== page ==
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Meditteranean Gray Whale: Explorer or Lone Lost Soul

Gray whale from Israel Marine Mammal Research and Assistance Center

A lone gray whale showed up in the Mediterranean Sea this week. Biologists are baffled. Gray whales haven’t been seen on this side of the Atlantic for centuries. Is this bad news–just a lone whale hundreds of miles off track? Or good news–a lone explorer, trying out a new migration oute–or, really, an ancient one?

The Israel Marine Mammal Research and Assistance Center verified it as definitely a gray whale. Biologist are betting on the lone lost soul explanation. NOAA’s Phillip Clapham of  told Discovery that either “there has been a relict population in the North Atlantic that no one has noticed (virtually impossible), or (more likely) that this whale came down through the ice-free Northwest Passage and is now hopelessly lost.”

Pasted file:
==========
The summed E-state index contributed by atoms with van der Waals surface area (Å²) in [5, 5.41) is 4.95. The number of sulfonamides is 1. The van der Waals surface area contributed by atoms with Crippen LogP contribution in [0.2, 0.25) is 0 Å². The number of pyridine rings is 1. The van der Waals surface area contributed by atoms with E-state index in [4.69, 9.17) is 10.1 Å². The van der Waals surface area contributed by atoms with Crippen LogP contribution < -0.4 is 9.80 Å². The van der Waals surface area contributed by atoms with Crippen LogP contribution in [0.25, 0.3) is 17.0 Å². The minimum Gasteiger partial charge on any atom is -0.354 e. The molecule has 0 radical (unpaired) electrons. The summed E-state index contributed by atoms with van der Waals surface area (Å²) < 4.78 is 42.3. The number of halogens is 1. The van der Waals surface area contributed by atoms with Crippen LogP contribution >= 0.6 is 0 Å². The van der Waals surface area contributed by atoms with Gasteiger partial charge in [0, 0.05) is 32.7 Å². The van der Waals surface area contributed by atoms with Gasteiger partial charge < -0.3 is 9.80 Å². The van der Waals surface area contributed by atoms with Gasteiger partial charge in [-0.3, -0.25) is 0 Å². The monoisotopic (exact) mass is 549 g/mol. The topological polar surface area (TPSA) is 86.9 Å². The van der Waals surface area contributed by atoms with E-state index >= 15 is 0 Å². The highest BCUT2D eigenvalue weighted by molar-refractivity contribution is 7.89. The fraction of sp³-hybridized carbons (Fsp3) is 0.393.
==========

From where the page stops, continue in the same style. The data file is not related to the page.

I’d like to think there’s a third possibility: the whale is forging a new route. Maybe in response to the whaling pressure it still faces in Asia. Migration routes aren’t stagnant. Animal populations are constantly changing, usually led by a lone male branching out looking for a mate. Marine biologists used to think the manatees that migrate up the east coast were lost, so they’d catch them and haul them down to Florida. Now they realize it’s just what they do.

There used to be four populations of gray whales, Jim Darling notes. Two–the ones one the east and west shores of the North Atlantic–are dead.

Two populations survive–on the east and west of the Pacific. The one that hugs the North American coast has been protected since 1947 and now is about 20,000. They thrive, delighting whale watchers with their friendly overtures towards boaters. Gray whales used to roam Florida to New England. Imagine the kind of animal tourism attraction we’re missing. Right in Florida we’d probably have the same magical, close-up whale watching experience people now trek to Baja to get.

The Asian population is anemic–only 100 to 200. Even though nobody is supposed to be hunting it. And no one is sure if the two populations touch.

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